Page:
Linked by Thom Holwerda on Fri 4th Jun 2010 11:39 UTC, submitted by Amix
Morphos And the MorphOS team continues to expand their hardware support. They released MorphOS version 2.5 today, which adds support for Apple's eMac computers (the 1.25Ghz models, the 1.42 models have not yet been tested). Of course, there's also a whole load of fixes and improvements, too.
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Raffaele
Member since:
2005-11-12

Maybe it is just the fact you are experienced with different Operating System features, and nowadays you can't put off with ease your habit and abandon the procedures and customized features you have knowledge of, and embrace another OS and another kind of procedures and features, you are completely unaware...

...Or just it feels not-natural for you to perform OS activities that just seem odd to your past experience.

However it will be interesting to read some review from you, as we Amigans want to explore what are the points (features, keyboard sequences, script handling, preferences adjusting) of any our AmigaOS-Like systems (AmigaOS, Aros, MorphOS) that are difficult to understand for new users, or those features that newcomers can't handle properly with ease.

So then, we all users can ask the developers to modify the OS facilites in those parts that are difficult to understand, in order to create a more friendly experience to those who approach Amiga-Like Operating Systems for the first time, or even give thanks to the people who notice and signal bugs that none evidenced before.

Edited 2010-06-04 16:07 UTC

Reply Parent Score: 2

Kroc Member since:
2005-11-10

I have used a variety of OSes including the equally quirky RISC OS; and as a designer I can [for the most part] see beyond what I have experienced in one OS when it comes to another. I understand that one OS does one thing a different than another, but I also understand that different !== right.

Reply Parent Score: 1

Raffaele Member since:
2005-11-12

I have used a variety of OSes including the equally quirky RISC OS; and as a designer I can [for the most part] see beyond what I have experienced in one OS when it comes to another. I understand that one OS does one thing a different than another, but I also understand that different !== right.


Are You designer? Now you make me very curious to listen you telling the whole story about the experience you had in using MorphOS.

And mostly what about the things you felt and sensed sweet and all the things you felt and sensed cra**y.

*/waits with impatience for any your future article about MorphOS.

Reply Parent Score: 2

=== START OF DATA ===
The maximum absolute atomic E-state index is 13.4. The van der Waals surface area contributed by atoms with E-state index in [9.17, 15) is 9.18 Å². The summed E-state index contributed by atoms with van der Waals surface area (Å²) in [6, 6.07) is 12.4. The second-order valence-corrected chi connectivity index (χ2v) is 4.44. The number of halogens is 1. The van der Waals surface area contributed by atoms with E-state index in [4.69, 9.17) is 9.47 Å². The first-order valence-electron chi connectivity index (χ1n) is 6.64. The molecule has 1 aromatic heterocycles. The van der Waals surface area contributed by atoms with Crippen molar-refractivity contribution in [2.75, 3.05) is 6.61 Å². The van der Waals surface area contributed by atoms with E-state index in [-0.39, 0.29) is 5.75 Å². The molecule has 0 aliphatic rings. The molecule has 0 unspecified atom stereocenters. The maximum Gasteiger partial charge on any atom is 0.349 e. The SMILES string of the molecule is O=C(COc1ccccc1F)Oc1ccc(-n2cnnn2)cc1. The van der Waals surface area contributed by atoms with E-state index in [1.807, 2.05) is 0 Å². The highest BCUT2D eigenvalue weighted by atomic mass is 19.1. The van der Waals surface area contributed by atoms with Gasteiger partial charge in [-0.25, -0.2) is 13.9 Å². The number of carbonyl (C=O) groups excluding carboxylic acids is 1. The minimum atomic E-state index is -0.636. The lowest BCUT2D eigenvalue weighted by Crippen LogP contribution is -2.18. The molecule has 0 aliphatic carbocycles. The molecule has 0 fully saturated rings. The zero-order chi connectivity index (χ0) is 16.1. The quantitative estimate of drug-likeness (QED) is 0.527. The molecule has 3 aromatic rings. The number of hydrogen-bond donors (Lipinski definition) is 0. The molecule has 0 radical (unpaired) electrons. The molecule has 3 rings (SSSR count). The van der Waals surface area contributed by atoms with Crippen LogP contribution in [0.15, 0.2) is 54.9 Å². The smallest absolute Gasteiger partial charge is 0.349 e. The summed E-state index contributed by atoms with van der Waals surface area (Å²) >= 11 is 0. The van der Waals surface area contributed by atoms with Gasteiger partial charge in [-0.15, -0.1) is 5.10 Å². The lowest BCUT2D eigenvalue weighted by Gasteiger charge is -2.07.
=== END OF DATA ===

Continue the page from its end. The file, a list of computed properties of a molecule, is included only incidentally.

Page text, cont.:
mrAmiga500 Member since:
2009-03-20

I'm a long time Amiga user (using 16Mhz A3000 to post this), but I found that many of the "Amiga things" I've become accustomed to are not part of the OS at all, but third-party add-ons, programs and hacks that are Amiga-only. When I start with a basic Amiga setup, I'm a bit lost until I can get my favourite filemanager, tools, hacks, etc. loaded up. I can certainly understand a newcomer feeling lost. It takes time to get used to different ways of doing things and time to get programs and utilities that work the way you want. Luckily, Amiga has always been easy to hack and change.

I've always wanted to try MorphOS and I probably will when they support PowerMac G4. I'm sure even I will feel a bit lost until I can get it set up similar to the way my other Amigas are.

Reply Parent Score: 1

Kroc Member since:
2005-11-10

MorphOS, like all operating systems, expects me to understand invisible and intangible background processes that change the state of the computer according to commands I execute. Take for example, the cipboard. We take this for granted, but it is an awful piece of UI if there ever was one. You click copy and *nothing happens*. You are expected to understand what is happening within the black box. There’s nothing tangible here with which a new user could expect to understand "copy". When you photocopy something, you get the result straight away. Not when you move to another photocopier and punch a button to get your copy from the previous machine.

The problem I have found with MorphOS—for which it cannot be blamed—is that as it has a small team of developers behind it who are all knowledgeable in the ways of the Amiga and they design and implement the OS according to their knowledge of this black box. As an outsider, where do I fit into this equation? Should I be forced to learn how the black box behaves when I prod it just because that’s how everybody before has done it and I shouldn’t complain; or shouldn’t this be redesigned so that it’s easier to understand to begin with.

How can I review something that is asking me to adopt it as a full time platform, suffer all the difficulty learning it just so that I can be "fair" about it. I can’t. All I can summise is that it is a technical achievement for the makers, it presents itself well and it has a varied and interesting community. I was going to try adopt the OS for a month but I couldn’t wrangle a free licence out of the development team so it put paid to that idea and I can’t get more out of the OS than booting it up and tinkering with it—which is neither fair or realistic when it comes to reviewing. What I did find was an awful lot of bugs—genuinely broken stuff, not only ignorance on my part. This is why I look forward to trying the new version to see what changed.

I would only want to write something if I could do the OS justice. If anything I am more inclined to write about the issues of newcomers to alternative OSes than MorphOS itself specifically.

Reply Parent Score: 1